Text description provided by the architects. This vacation home designed to be “net‐zero” lies in a historic mining area in Washington State's Cascade Mountains. The climate is extremely cold and snowy in the winter months and scorching in the summer. Situated in a master‐planned resort community, the house blends sustainable modern architecture with reclaimed rustic materials. Repeat clients Ed and Joanne Ellis first hired Coates Design Architects for their home and primary residence on Bainbridge Island—the first LEED Platinum residence in Washington. They worked again with Coates Design who brought the same modern and sustainable design sensibilities to this vacation home intended to be a legacy piece for their extended family.
The extreme weather conditions challenged the design team to create a comfortable environment without the use of traditional energy consumptive cooling and heating systems. The team sited the building to take advantage of passive solar strategies and created an abundance of sloped roof to support a 10 kWh PV Solar Panel array. This system is designed to provide all of the electricity required by the home and is engineered to include a Tesla Powerwall. The Powerwall will store extra electricity and will maintain functionality during power outages as well as a vehicle charging station for the owners’ electric cars.
An entry vestibule and mud room conserves energy and creates an elegant entry into the main living space. This self‐contained room serves double duty as a special place to welcome visitors and an air lock to keep the outdoor elements contained. Wintertime’s chilly drafts and summer’s excessive heat are kept at bay with this simple solution. Dramatic cantilevered roof planes utilize passive solar strategies by barring the summer sun & heat yet inviting in the winter sunshine. These broad overhangs also create covered outdoor space, much coveted in this climate, and a sheltered entry experience.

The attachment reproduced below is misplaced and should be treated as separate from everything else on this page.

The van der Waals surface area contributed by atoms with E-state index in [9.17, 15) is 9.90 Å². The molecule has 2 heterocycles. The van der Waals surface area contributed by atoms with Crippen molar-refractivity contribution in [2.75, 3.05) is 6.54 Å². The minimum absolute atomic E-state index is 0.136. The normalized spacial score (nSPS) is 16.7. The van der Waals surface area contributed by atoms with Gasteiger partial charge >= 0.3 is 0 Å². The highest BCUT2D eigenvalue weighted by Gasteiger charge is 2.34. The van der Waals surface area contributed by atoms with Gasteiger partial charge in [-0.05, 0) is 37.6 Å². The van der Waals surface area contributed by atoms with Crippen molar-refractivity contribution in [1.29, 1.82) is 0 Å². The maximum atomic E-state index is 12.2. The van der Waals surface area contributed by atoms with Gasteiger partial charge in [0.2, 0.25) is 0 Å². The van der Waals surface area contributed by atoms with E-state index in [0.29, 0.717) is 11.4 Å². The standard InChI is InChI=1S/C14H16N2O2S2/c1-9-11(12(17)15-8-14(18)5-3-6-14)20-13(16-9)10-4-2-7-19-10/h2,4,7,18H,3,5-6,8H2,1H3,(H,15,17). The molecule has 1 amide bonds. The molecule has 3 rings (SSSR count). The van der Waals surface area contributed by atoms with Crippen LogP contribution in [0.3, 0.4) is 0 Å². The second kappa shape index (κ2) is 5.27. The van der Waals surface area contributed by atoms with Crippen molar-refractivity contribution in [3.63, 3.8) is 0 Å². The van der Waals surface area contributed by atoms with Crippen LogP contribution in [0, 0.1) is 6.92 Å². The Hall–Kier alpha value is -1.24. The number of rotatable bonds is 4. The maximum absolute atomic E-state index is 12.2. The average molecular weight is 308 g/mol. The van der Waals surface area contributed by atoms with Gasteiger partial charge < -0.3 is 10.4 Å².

Vaulted ceilings in the main living and dining area are supported by exposed steel and wood structural elements, and floor‐to‐ceiling windows look out on the landscape beyond. A large board formed concrete chimney commands attention as the focal point of the main living area.
This solid mass, along with areas of concrete floor, serve also as a thermal heat sink to help maintain a stable and comfortable temperature inside. There are two primary bedroom suites and a bunk room in the main house to accommodate family members. A separate bunk house has space for recreation and an additional bedroom suite. The two‐car garage features an electric vehicle charging station, a wine cellar, and plenty of storage.